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Discussion in 'Rabbits' started by luv2farm, Nov 11, 2017.
How cold can 1 week old kits take before we need a heat light?
I have raised them---5 litters born on one of our coldest nights----in the teens---they were fine. As long as they stay together--under fur---they usually do good. I have never used a heat light here(East Coast SC) and have been messing with rabbits since 1977---took a break a couple times---but steady since 1995
You don't want or need a heat lamp or a heat pad.
The babies can't get away from it if they get too warm.
Better to just keep them in a sheltered area and make
sure the box has plenty of hay and the fur is heaped on top of them.
if you have a wooden nest box( Metal or plastic cause mosture condensation and draw heat away ) with hay, and fur in the nest they will do fine ; improperly constructed nest boxes with entrances to low that allow the kits to crawl out ,and not back in ,lead to kit chilling and loss . a 5-6 inch high entrance height is usally enough . the kits trouble window seems to be from 10 -15 days of age when they hop out and can't get back in the nest box. adding an extra lip at the lowend to keep em in the box, and a ramp to get back in helps . the best nest for winter ( or any time ) is a drop down or sub floor (check a couple out on youtube) ; where the entrance to the nest is level with the floor . most i'v seen are wire box added to the floor of the cage where you drop your nest box in in winter . and the entrance being level with the hutch floor if the kits get out they can crawl back and fall in after the kits are old enough (about 4/5 weeks ) simply remove the box leaveing some hay for clean bedding if cold . I just built a old time wood n wire hutch with a subfloor wire nest and a wooden 6 inch drawer nest box that slides in from the front the wooden top half is permanent to be used as a 5 inch elevated excape/resting board for the doe .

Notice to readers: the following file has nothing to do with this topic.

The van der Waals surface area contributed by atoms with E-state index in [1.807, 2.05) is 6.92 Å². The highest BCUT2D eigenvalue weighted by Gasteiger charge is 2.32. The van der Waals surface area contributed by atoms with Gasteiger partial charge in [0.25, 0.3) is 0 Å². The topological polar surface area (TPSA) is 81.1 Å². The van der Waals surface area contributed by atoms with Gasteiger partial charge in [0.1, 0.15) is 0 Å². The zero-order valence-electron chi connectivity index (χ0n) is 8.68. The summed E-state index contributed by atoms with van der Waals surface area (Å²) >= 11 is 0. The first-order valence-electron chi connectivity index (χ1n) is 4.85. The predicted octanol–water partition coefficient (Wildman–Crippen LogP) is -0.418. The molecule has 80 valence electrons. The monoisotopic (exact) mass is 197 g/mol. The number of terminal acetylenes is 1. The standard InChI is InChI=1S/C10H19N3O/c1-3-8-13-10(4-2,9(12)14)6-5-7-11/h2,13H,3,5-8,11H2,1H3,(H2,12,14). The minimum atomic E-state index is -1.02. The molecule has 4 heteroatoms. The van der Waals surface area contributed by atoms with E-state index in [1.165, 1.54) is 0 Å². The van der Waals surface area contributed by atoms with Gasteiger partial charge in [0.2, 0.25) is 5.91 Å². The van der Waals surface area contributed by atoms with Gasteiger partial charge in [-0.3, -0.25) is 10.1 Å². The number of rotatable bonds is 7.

I've loss unprotected kits in temperatures as high as in the 60's.
I raised commercial meat rabbits all winter in Michigan. Would lose some litters here and there but only with inexperienced or poor parents. The vast, vast majority were fine in all weather in proper boxes, protected from the weather, well bedded both with mom's fur and hay. I had too many to drag in and out, and I refused to kill myself doing so - If I provide adequate care for them, they should thrive. If they don't, they may get extra care if needed (if they're not born overnight for example when I can't help), but either way they end up as culls. We don't allow animals to suffer if they fail to thrive, but we don't cater to them either. We had wood boxes with wire bottoms, and I'd staple cardboard to the bottom in winter months to keep the box warmer. Don't cater to the livestock, they work for you. Provide well for them and expect them to thrive. Cull those that don't.